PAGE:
Friday, September 22, 2023

Facebook’s new AI learns to do with less human help

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Most of artificial intelligence still relies on human labor. Peer inside a AI algorithm and you will find something constructed using data that has been organized and labeled by an army of human workers.

Now, Facebook showed how some AI algorithms can learn to do useful work with much less human assistance. The company built an algorithm that learned to recognize objects in images with little help from labels.

The Facebook algorithm, called Seer (for SElf-supERvised), fed on more than a billion images extracted from Instagram, decide for himself which objects are alike. Images with mustaches, fur, and pointy ears, for example, were put together in one stack. Then, the algorithm received a small number of tagged images, including tagged “cats”. He was then able to recognize images as well as an algorithm trained using thousands of labeled examples of each object.

“The results are impressive,” says Olga Russakovsky, an assistant professor at Princeton University specializing in AI and computer vision. “Getting self-supervised learning at work is very difficult, and breakthroughs in this area have important downstream consequences for better visual recognition.”

Russakovsky says it should be noted that the Instagram images were not hand-picked to facilitate independent learning.

The Facebook research is a milestone for an approach to AI known as “self-supervised learning,” says Facebook’s chief scientist, Yann LeCun.

LeCun was the pioneer of machine learning approach known as deep learning which involves providing data to neural networks. About ten years ago, deep learning emerged as a better way to program machines to do all kinds of useful things, such as image classification and speech recognition.

But LeCun says the conventional approach, which requires “training” an algorithm by providing it with a lot of labeled data, just won’t be scaled up. “I’ve been advocating for this idea of ​​self-supervised learning for a long time,” he says. “In the long run, advances in AI will come from programs that just watch videos all day and learn like a baby.”

LeCun says that self-supervised learning could have many useful applications, such as learning to read medical images without needing to label so many scans and x-rays. He says a similar approach is already being used to automatically generate hashtags for Instagram images. And he says Seer technology could be used on Facebook to match ads to posts or to help filter out unwanted content.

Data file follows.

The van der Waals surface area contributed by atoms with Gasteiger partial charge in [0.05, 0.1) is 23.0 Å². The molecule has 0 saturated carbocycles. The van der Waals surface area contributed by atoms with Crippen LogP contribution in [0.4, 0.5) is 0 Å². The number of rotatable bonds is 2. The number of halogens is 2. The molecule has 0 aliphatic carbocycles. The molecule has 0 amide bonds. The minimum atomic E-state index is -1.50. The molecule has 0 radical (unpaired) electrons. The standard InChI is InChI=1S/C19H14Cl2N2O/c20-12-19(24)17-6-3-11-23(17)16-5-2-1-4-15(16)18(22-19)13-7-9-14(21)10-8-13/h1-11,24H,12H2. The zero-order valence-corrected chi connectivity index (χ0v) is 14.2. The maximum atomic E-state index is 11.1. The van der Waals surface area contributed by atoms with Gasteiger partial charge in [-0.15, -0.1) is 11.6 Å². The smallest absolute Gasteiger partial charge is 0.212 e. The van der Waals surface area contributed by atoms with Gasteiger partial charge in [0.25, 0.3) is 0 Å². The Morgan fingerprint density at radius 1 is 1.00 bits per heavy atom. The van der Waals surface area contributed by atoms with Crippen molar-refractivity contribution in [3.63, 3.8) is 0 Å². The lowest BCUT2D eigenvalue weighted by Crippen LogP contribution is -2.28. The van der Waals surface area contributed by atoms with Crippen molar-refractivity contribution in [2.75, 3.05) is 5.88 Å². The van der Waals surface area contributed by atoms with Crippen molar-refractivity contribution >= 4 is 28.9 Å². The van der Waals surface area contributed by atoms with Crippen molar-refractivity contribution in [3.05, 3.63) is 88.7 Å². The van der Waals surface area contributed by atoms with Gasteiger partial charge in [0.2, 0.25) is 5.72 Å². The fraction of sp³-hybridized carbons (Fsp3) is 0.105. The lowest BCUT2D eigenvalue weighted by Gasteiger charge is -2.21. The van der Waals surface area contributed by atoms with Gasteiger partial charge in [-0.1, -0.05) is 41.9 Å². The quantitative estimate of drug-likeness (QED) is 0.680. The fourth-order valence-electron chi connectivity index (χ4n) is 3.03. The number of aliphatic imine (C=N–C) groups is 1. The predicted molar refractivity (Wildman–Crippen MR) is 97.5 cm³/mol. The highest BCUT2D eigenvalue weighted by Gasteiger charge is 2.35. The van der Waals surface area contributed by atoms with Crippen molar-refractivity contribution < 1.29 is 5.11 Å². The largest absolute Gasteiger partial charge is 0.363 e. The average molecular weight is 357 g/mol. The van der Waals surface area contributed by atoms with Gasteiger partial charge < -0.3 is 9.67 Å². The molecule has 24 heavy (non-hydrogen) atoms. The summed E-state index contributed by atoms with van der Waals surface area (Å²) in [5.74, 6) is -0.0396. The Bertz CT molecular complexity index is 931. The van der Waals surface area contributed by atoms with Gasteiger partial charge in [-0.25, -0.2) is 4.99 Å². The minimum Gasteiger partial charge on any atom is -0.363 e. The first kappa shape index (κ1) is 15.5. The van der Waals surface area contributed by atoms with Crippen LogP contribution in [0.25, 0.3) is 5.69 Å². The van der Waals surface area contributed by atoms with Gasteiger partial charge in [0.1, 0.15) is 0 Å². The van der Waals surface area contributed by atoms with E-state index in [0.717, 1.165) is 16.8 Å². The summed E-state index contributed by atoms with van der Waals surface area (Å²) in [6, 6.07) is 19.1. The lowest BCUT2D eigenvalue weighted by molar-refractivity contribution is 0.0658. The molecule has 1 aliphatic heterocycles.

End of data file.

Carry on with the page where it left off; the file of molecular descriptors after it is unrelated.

The WIRED Guide to Artificial Intelligence

Supersmart algorithms won’t take every job, but they’re learning faster than ever, from medical diagnostics to serving ads.

Facebook research builds on constant advancements in developing deep learning algorithms to make them more efficient and effective. Self-supervised learning was previously used to translate text from one language to another, but it was more difficult to apply it to pictures than to words. LeCun says the research team has developed a new way for algorithms to learn to recognize images even when part of the image has been altered.

Facebook will release some of the technology behind Seer, but not the algorithm itself, as it was trained using data from Instagram users.

Aude Oliva, who heads MIT’s Perception and Computational Cognition Lab, says this approach “will allow us to undertake more ambitious visual recognition tasks.” But Oliva says the size and complexity of cutting-edge AI algorithms like Seer, which can have billions or trillions of neural connections or parameters – far more than a conventional image recognition algorithm with comparable performance. – also pose problems. Such algorithms require enormous problems. amounts of computing power, straining the available supply of chips.

Alexei Efros, professor at UC Berkeley, says the Facebook post is a good demonstration of an approach he says will be important in advancing AI: making machines learn on their own using “gigantic amounts of data”. And like most advancements in AI today, he says, it builds on a series of other advancements that have emerged from the same Facebook team as well as other research groups in universities. and industry.

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